Statistically Methodism through the inter-war period remained fairly static. The commitment of the people called Methodist, however, remained at a high level and the Church was able to maintain its now traditional presence despite a 25% decline in membership by 1950. By that time, however, the development of cooperative ventures, most commonly with the Presbyterian Church, meant that Methodism was no longer looking for new areas of outreach. There has not, in fact, been a new solely Methodist cause established in Dunedin for nearly 50 years.
Such were the effects of the Church Union movement that in the late 1970's it became perfectly clear that Methodism would survive only in the longer established congregations. A considerable amount of retrenchment took place around that time and resulted in a good deal of heart-searching as old-established causes lost their identity on being absorbed into union parishes. What now remain are seven congregations, all of them with long links with their own particular communities but serving fewer and fewer and more senior folk.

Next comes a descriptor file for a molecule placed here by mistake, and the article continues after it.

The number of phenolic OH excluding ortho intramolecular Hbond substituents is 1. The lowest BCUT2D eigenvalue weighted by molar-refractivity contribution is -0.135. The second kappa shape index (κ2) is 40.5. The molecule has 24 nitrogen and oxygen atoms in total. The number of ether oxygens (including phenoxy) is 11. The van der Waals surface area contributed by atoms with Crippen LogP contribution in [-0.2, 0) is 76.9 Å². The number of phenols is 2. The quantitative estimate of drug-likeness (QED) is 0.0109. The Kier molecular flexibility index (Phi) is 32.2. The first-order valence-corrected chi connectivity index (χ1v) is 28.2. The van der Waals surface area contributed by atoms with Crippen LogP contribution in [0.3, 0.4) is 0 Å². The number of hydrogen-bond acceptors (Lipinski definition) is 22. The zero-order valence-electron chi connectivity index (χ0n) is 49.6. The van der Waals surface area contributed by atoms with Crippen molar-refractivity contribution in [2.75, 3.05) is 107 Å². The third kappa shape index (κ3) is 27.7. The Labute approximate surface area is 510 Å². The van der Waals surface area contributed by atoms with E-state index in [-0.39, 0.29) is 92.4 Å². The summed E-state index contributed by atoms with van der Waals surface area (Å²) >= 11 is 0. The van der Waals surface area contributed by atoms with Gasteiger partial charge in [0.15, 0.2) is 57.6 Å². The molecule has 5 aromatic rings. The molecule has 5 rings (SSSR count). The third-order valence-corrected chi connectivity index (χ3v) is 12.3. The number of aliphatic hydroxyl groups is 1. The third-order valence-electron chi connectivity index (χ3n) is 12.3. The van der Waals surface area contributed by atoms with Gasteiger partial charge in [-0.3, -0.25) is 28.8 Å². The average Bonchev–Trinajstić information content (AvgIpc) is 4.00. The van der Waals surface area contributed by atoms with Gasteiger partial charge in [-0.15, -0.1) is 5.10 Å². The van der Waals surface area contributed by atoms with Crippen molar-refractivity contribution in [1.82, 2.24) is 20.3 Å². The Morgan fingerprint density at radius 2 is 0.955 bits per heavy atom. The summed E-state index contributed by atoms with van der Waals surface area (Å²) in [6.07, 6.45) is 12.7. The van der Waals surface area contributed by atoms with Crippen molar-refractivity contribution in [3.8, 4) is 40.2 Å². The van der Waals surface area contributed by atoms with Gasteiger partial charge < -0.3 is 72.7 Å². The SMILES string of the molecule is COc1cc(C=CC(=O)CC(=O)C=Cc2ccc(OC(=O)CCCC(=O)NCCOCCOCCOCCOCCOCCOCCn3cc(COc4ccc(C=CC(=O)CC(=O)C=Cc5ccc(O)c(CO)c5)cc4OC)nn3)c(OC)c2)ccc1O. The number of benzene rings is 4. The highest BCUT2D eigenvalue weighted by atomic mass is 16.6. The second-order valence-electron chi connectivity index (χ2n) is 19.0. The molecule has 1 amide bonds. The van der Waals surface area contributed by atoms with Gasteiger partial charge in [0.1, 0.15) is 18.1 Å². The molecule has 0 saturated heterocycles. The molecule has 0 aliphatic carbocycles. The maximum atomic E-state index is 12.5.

These congregations are, firstly, Glenaven, at the southern end of North East Valley. The present church is 90 years old, and is well placed to serve the needs of tertiary students who live to the north of the campus area. In the heart of the city is, secondly, Trinity Hall, the successor to both the Dunedin Central Mission Hall congregation and the former Trinity Church in Stuart St. Trinity Hall is part of the mission's Octagon building.
Of the many former hill suburbs societies only Mornington remains, on the site it has occupied since 1876. The present church is the third such building, and as has been the case throughout its history Mornington has provided both leadership and example to Dunedin Methodism. On the flat area of South Dunedin there has always been a strong Methodist presence, both Wesleyan and Primitive. The Dunedin South congregation worship in the brick church which was built in 1895. This particular congregation, however, is made up of two groups as it were - the long-established palagi membership, and the new and growing Tongan Methodist Fellowship. Nearer the sea is the St Kilda church, also of brick, and now 90 years old. Its numbers are small but it is in a strategically significant position.
On the Otago Peninsula is the Broad Bay congregation, worshipping on a site which has seen Methodist worship since the late 1860's. The building is relatively new, and the congregation has a clear understanding of itself as a 'community church' opening itself and its worship to any from that area who wish to identify with its liberal and welcoming fellowship.
Finally there is the continuing Methodist presence in Mosgiel. Its roots were established in the 1880's, and despite many vicissitudes the society has remained alive and vital. The upper Taieri area is becoming a popular place for retirement, and the congregation has also warmly welcomed older folk who have moved there especially from city churches.